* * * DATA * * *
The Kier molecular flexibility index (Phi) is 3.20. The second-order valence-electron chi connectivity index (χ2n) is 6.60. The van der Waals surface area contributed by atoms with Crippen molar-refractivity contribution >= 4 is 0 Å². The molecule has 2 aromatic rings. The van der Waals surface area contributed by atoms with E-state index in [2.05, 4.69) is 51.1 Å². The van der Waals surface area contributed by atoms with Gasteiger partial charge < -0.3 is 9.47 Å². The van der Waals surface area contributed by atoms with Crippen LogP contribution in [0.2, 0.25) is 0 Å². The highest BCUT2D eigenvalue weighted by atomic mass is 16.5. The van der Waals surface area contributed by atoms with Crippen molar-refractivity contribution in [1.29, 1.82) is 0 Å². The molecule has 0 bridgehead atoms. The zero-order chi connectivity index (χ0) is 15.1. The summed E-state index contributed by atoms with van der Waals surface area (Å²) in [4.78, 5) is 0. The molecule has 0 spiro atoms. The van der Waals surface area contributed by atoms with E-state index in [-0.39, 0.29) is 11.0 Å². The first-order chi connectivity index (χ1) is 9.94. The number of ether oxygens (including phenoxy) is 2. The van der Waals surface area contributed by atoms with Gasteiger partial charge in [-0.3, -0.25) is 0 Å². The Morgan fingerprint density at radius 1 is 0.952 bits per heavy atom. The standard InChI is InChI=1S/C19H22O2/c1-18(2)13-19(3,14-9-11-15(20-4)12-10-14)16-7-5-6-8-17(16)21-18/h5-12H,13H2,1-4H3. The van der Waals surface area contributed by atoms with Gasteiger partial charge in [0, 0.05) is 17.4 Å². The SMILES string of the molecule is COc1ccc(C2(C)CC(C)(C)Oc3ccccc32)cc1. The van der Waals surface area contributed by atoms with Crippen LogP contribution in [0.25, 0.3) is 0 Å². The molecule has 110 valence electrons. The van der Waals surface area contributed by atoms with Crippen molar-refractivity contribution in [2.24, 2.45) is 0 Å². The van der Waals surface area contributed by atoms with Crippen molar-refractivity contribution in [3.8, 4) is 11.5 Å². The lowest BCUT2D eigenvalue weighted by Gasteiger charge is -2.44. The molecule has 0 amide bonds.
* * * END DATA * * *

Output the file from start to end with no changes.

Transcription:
The Kier molecular flexibility index (Phi) is 3.20. The second-order valence-electron chi connectivity index (χ2n) is 6.60. The van der Waals surface area contributed by atoms with Crippen molar-refractivity contribution >= 4 is 0 Å². The molecule has 2 aromatic rings. The van der Waals surface area contributed by atoms with E-state index in [2.05, 4.69) is 51.1 Å². The van der Waals surface area contributed by atoms with Gasteiger partial charge < -0.3 is 9.47 Å². The van der Waals surface area contributed by atoms with Crippen LogP contribution in [0.2, 0.25) is 0 Å². The highest BCUT2D eigenvalue weighted by atomic mass is 16.5. The van der Waals surface area contributed by atoms with Crippen molar-refractivity contribution in [1.29, 1.82) is 0 Å². The molecule has 0 bridgehead atoms. The zero-order chi connectivity index (χ0) is 15.1. The summed E-state index contributed by atoms with van der Waals surface area (Å²) in [4.78, 5) is 0. The molecule has 0 spiro atoms. The van der Waals surface area contributed by atoms with E-state index in [-0.39, 0.29) is 11.0 Å². The first-order chi connectivity index (χ1) is 9.94. The number of ether oxygens (including phenoxy) is 2. The van der Waals surface area contributed by atoms with Gasteiger partial charge in [-0.3, -0.25) is 0 Å². The Morgan fingerprint density at radius 1 is 0.952 bits per heavy atom. The standard InChI is InChI=1S/C19H22O2/c1-18(2)13-19(3,14-9-11-15(20-4)12-10-14)16-7-5-6-8-17(16)21-18/h5-12H,13H2,1-4H3. The van der Waals surface area contributed by atoms with Gasteiger partial charge in [0, 0.05) is 17.4 Å². The SMILES string of the molecule is COc1ccc(C2(C)CC(C)(C)Oc3ccccc32)cc1. The van der Waals surface area contributed by atoms with Crippen LogP contribution in [0.25, 0.3) is 0 Å². The molecule has 110 valence electrons. The van der Waals surface area contributed by atoms with Crippen molar-refractivity contribution in [2.24, 2.45) is 0 Å². The van der Waals surface area contributed by atoms with Crippen molar-refractivity contribution in [3.8, 4) is 11.5 Å². The lowest BCUT2D eigenvalue weighted by Gasteiger charge is -2.44. The molecule has 0 amide bonds.